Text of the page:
What does the Bible say about self-discipline?
According to the Bible, there is only one perfect parent: God. To find out what it means to discipline our children, we first need to look at his example.
The letter to the Hebrews exhorts us to “endure hardship as discipline; God is treating you as his children” (Hebrews 12:7). Later we read: “we have all had human fathers who disciplined us and we respected them for it. How much more should we submit to the Father of spirits and live! They disciplined us for a little while as they thought best; but God disciplines us for our good, in order that we may share in his holiness” (Hebrews 12:10).
Whether it is God’s discipline, self-discipline, child discipline, etc. When we think of discipline we should always think about love because that is where it derives from. People who play sports discipline themselves for the sport that they love. We discipline our children because of our love for them.
Self-discipline is essentially the same as self-control, one of the nine fruits of the Spirit listed by Paul in Galatians 5:22-23. The KJV translation uses the word temperance in place of “self-control” which, like self-discipline, generally refers to our ability to control or restrain ourselves from all kinds of feelings, impulses, and desires, which includes the desire for physical and material comfort. Now, even though self-control is the last of the spiritual fruits mentioned by Paul, and even though it is a term not used extensively in the Bible, self-control is clearly an indispensable attribute of the Christian life, especially as our unredeemed flesh sometimes causes us to succumb to the persistent tug of our sinful desires.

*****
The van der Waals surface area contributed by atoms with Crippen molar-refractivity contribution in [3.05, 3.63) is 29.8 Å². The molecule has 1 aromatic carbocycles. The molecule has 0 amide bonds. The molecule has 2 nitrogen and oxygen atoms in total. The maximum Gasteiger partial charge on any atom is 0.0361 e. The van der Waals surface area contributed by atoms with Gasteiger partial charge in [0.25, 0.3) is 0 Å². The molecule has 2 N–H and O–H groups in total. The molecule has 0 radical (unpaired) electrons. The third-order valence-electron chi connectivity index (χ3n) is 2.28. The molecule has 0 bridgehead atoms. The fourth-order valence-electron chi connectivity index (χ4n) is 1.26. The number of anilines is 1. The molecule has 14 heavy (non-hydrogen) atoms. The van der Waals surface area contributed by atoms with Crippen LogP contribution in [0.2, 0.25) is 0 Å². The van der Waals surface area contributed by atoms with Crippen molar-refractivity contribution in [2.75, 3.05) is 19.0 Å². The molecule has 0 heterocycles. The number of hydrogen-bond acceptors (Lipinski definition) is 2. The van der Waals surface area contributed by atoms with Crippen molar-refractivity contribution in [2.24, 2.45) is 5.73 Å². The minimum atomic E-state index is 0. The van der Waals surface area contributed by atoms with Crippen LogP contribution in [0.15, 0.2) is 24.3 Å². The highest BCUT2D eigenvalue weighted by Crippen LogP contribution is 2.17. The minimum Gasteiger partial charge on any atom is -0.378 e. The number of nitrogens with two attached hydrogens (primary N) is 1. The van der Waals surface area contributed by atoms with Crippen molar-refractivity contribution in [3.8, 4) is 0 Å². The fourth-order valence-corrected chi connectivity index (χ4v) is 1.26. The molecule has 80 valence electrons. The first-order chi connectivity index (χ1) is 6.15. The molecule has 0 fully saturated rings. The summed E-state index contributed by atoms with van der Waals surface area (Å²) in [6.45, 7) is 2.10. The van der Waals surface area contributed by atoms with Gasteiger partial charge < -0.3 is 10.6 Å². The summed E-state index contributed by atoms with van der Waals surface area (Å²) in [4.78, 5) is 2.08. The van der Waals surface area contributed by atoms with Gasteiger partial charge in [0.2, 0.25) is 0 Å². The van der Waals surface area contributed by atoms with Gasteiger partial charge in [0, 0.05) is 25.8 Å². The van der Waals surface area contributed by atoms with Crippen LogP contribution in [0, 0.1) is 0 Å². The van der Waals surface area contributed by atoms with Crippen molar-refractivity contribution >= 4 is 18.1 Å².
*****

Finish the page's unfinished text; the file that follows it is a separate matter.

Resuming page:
The apostle Paul calls us to “purify ourselves from everything that contaminates body and spirit, perfecting holiness out of reverence for God” (2 Corinthians 7:1). And in his letter to the Romans, he exhorts us to “offer your bodies as living sacrifices, holy and pleasing to God,” and not to be conformed to the pattern of this world (Romans 12:1-2). Yet most Christians would agree that subordinating the constant pull of these worldly desires in order to please our Lord is not always an easy thing to do. Paul discusses his own inner conflict and struggle with sin in his letter to the Romans, “What I want to do I do not do the evil I do not want to do – this I keep on doing it is sin living in me that does it” (Romans 7:15-20).
More Bible verses about self-discipline every Christian Should Know:
Hebrews 12:5-11 ESV
And have you forgotten the exhortation that addresses you as sons? “My son, do not regard lightly the discipline of the Lord, nor be weary when reproved by him. For the Lord disciplines the one he loves, and chastises every son whom he receives.” It is for discipline that you have to endure. God is treating you as sons. For what son is there whom his father does not discipline? If you are left without discipline, in which all have participated, then you are illegitimate children and not sons. Besides this, we have had earthly fathers who disciplined us and we respected them. Shall we not much more be subject to the Father of spirits and live?
Hebrews 12:1-29 ESV
Therefore, since we are surrounded by so great a cloud of witnesses, let us also lay aside every weight, and sin which clings so closely, and let us run with endurance the race that is set before us, looking to Jesus, the founder and perfecter of our faith, who for the joy that was set before him endured the cross, despising the shame, and is seated at the right hand of the throne of God. Consider him who endured from sinners such hostility against himself, so that you may not grow weary or fainthearted. In your struggle against sin you have not yet resisted to the point of shedding your blood. And have you forgotten the exhortation that addresses you as sons? “My son, do not regard lightly the discipline of the Lord, nor be weary when reproved by him.
Ephesians 6:1-9 ESV
Children, obey your parents in the Lord, for this is right. “Honor your father and mother” (this is the first commandment with a promise), “that it may go well with you and that you may live long in the land.” Fathers, do not provoke your children to anger, but bring them up in the discipline and instruction of the Lord. Slaves, obey your earthly masters with fear and trembling, with a sincere heart, as you would Christ.
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